“Code Cool” is followed by the haunting and, at times, melancholy “The Wind Song” and the restrained and introspective “Romanesque” before moving forward to the title track. “Smash” is outstanding especially for its switch from gentle and refrained (so this is the sound of a heart breaking) to a well-timed electric-guitar explosion with which the song ends. Reviewer Andrea Canter of The Jazz Police likened this transition to the duality of emotional pain versus physical pain and I think that’s a brilliant observation.

The more upbeat (at least as far as tempo is concerned) “Redshift” is next and, at least in a matter of lyrics, I think it’s the crown jewel of this record, with its clever use of scientific imagery:

Einstein would concur / trajectories are curved / things aren’t what they were or where we left them /

Heisenberg was right / fixing speed and site / for all who love are blind is unwise and uncertain

Starting with “Spring Song” the record moves on to a more conventional “late-night” Jazz feel with more stress on heartfelt ballads, like the stunningly beautiful “Scream” (my personal favorite) and the thoroughly poetic “The Swim”, abounding with wit though never light on content.

An important exception from this more mellow second part is the lively “Devil’s Food”, with bits of disco-funk making use of humor to touch on the subject of gay love as a direct comment on the right-wing reactions against gay marriage. Patricia sings:

look at you, look at me/ baby I can see/ we’re a lot  alike/ does that seem right to you

silk on silk/ sweet on sweet/ meat on meat

boy, you’re smooth/ and you’re just my type/ does that seem right to you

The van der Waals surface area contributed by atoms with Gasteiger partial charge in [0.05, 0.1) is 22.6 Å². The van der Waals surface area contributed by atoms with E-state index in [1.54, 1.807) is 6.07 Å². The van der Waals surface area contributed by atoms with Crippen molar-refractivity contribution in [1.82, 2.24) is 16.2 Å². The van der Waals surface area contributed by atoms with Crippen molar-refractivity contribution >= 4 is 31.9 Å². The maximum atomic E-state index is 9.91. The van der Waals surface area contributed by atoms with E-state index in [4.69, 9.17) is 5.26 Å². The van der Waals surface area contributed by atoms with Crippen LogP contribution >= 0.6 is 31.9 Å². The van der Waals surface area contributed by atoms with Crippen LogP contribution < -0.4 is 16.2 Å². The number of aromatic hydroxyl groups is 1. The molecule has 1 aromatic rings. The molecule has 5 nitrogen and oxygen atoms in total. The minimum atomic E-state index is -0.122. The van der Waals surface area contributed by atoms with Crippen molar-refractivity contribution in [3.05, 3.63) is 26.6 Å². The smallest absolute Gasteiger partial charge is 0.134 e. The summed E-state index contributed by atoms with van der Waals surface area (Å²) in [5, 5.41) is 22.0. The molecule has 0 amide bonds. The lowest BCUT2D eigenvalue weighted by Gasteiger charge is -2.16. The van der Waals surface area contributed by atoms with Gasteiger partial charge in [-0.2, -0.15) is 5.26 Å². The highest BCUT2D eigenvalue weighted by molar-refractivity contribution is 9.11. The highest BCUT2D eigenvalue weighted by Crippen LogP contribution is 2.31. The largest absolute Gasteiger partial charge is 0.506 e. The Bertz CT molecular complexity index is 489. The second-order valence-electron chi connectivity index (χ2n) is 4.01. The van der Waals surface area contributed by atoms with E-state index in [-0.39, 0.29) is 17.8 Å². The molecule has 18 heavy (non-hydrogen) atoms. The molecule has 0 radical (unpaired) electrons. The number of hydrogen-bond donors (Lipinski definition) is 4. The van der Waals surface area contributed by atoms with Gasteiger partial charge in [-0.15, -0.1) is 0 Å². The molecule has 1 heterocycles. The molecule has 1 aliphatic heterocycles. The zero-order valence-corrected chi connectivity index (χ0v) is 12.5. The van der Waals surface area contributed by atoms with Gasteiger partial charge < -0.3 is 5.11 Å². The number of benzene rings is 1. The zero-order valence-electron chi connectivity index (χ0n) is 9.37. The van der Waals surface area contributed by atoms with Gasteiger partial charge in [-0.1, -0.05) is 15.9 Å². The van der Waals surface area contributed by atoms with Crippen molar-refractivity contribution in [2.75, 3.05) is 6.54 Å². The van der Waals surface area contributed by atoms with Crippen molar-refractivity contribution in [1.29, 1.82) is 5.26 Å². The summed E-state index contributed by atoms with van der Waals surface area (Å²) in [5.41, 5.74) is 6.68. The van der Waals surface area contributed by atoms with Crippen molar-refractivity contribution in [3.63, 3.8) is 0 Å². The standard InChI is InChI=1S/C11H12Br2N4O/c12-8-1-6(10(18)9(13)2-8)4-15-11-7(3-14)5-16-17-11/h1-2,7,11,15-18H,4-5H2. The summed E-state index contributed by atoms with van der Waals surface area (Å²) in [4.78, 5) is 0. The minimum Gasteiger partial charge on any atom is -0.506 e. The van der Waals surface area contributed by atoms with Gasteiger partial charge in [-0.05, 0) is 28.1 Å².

and she befittingly states

boy meets boy / girl meets girl / given any chance / to fall in love / they do

There is also an entirely instrumental track called “Bashful” which allows fellow musicians Larry Kohut (bass), and Jon Deitemyer (drums) a pleasant moment in the spotlight (guitarist John Kregor gets his on “Smash” and “Devil’s Food”) while also highlighting Patricia’s talent on the piano but it doesn’t really stand out from any other point of view. The record closes with the tender and heartbreaking “Missing” an exclamation mark on the more “sentimental” second part proving that, although the album might have lost a bit of steam as it progressed it steadily gained more depth and perhaps more heart.

Overall, Smash is the Meryl Streep of records: intelligent, elegant, with a disarmingly honest intensity but also well-timed humor. I insistently recommend it!

Leave a Reply

Fill in your details below or click an icon to log in: Logo

You are commenting using your account. Log Out /  Change )

Twitter picture

You are commenting using your Twitter account. Log Out /  Change )

Facebook photo

You are commenting using your Facebook account. Log Out /  Change )

Connecting to %s

%d bloggers like this: